Demand for balsa wood, which is used to make turbine blades, has spiked to the point that it is causing significant damage to indigenous communities in Ecuador. You may have used this lightweight wood in model airplane kits when you were a kid. But now the consequences of massive global demand are catching up with the very people the environmental movement set out to help.
As Europe and China increase the construction of blades for wind turbines, balsa trees are being felled to accelerate an energy transition driven by the need to decarbonize the global economy.
In the indigenous territories of the Ecuadorian Amazon, people began to notice an uptick in international demand for balsa wood from 2018 onwards. Balsa is very flexible but tough at the same time, and offers a light yet durable option for long-term wind power production. The typical blades of a wind turbine are currently around 80 meters long, and the new generation of blades can extend up to 100 meters. That means about 150 cubic meters of wood are required to build a single unit, according to calculations by the United States National Renewable Energy Laboratory.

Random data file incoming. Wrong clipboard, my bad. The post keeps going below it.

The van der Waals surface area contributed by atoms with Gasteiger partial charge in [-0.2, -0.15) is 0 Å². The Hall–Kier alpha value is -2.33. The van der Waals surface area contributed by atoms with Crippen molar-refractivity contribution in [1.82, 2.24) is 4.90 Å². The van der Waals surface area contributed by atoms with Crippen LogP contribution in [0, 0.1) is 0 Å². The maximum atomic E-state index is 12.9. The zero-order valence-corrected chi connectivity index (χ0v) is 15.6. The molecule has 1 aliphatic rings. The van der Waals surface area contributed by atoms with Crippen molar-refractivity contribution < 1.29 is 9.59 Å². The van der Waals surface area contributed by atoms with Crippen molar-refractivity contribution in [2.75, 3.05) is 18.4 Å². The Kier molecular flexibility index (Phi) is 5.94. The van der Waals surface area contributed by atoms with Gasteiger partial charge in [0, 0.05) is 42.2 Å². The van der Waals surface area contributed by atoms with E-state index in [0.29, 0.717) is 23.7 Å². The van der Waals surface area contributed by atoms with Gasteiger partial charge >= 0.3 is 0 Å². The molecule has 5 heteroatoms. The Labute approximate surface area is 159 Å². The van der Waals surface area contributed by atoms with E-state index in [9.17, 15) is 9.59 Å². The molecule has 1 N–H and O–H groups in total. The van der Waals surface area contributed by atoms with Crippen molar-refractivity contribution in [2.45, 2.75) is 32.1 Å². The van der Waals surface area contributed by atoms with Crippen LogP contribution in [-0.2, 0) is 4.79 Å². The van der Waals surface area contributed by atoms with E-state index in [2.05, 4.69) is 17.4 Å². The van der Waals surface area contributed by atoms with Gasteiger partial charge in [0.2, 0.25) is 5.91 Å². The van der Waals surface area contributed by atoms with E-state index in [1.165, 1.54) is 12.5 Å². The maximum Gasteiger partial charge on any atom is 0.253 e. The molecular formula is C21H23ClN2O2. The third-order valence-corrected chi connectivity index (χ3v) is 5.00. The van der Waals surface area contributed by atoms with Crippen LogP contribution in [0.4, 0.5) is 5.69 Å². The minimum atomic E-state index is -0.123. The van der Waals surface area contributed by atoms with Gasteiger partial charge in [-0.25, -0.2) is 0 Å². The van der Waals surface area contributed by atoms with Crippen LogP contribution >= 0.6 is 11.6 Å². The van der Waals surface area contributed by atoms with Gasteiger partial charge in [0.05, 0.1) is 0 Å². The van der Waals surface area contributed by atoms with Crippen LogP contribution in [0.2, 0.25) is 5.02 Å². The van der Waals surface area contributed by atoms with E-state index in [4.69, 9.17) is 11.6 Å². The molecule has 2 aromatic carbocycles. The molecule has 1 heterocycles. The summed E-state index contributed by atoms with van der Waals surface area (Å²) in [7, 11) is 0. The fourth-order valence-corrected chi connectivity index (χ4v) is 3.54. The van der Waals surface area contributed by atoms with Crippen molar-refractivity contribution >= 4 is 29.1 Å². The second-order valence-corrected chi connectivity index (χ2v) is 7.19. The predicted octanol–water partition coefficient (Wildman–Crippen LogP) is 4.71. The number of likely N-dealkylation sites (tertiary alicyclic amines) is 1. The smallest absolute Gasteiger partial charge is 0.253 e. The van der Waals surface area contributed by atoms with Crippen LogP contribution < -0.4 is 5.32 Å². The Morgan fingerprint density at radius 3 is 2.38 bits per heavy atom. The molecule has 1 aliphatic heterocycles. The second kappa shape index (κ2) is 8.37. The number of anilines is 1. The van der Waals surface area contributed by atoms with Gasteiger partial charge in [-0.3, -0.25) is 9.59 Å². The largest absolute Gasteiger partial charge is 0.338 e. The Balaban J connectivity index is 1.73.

This increase has led directly to the deforestation of the Amazon. Irregular and illegal logging has proliferated by those who have reacted to the scarcity of wood grown for timber by chopping down the virgin balsa that grows on the islands and riverbanks of the Amazon. The impact on the indigenous people who live in the area has been as devastating as mining, oil and rubber were in their day.
Now they’re ready to fight back
The A’i Cofán in northern Ecuador, an Indigenous community has taken the policing of their land into their own hands. They rely on their ancestral knowledge of the rainforest, but have also more recently begun incorporating modern technology such as drones, trap cameras and GPS devices that run on renewable power.
As more and more countries and indigenous peoples wake up to the asset stripping from Chinese and Western nations we can expect more of this type of protectionism.
Indigenous people in Ecuador are using drones, trap cameras and GPS locators to keep illegal miners and hunters away from the Amazon rainforest.— Bloomberg Green (@climate) September 24, 2023
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